Interspecies Engagement in Medical Anthropology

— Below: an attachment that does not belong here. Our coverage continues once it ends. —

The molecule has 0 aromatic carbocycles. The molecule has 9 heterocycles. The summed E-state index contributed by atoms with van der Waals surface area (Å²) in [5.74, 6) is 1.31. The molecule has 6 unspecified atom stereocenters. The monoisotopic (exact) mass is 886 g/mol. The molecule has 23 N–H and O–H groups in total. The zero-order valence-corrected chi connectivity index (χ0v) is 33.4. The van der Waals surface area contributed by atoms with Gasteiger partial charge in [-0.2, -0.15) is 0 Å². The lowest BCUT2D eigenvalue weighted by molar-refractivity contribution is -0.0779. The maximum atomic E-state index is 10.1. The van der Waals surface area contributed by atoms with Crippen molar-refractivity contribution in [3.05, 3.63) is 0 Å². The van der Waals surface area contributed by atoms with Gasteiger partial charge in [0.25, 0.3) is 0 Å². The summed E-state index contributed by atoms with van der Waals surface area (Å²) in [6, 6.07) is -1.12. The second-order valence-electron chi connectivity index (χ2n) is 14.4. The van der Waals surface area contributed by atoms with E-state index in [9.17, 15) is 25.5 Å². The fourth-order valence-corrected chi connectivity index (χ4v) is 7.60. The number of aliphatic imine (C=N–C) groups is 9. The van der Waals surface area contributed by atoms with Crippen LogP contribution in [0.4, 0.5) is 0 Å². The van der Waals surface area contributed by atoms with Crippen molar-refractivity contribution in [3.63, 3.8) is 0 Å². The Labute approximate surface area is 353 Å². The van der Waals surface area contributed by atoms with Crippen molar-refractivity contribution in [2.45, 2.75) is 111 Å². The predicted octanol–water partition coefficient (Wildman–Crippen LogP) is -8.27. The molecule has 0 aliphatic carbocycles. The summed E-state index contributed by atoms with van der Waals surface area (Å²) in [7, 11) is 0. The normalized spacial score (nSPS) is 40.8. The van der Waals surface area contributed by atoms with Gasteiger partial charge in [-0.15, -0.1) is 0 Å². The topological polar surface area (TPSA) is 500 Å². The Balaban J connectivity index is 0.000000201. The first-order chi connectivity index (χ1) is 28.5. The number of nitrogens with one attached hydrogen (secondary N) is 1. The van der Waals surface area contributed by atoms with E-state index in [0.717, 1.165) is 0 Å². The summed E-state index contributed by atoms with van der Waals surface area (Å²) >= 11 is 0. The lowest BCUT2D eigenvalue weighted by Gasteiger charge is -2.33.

Human–animal interdependencies define longstanding concerns for anthropologists. Within this vast terrain, medical anthropologists claim rights to a significant portion, marked most notably, perhaps, by our sustained attention to nonhuman species as pathogens, vectors, and reservoirs of disease. Our discipline, nevertheless, has been slow to engage with contemporary theorizing about interspecies entanglements, a deficit this volume’s collection seeks to rectify. As I argue below, this collection opens up new domains of study, analysis, and understanding, where an especially important intervention involves enfolding interspecies sensibilities within praxes of care.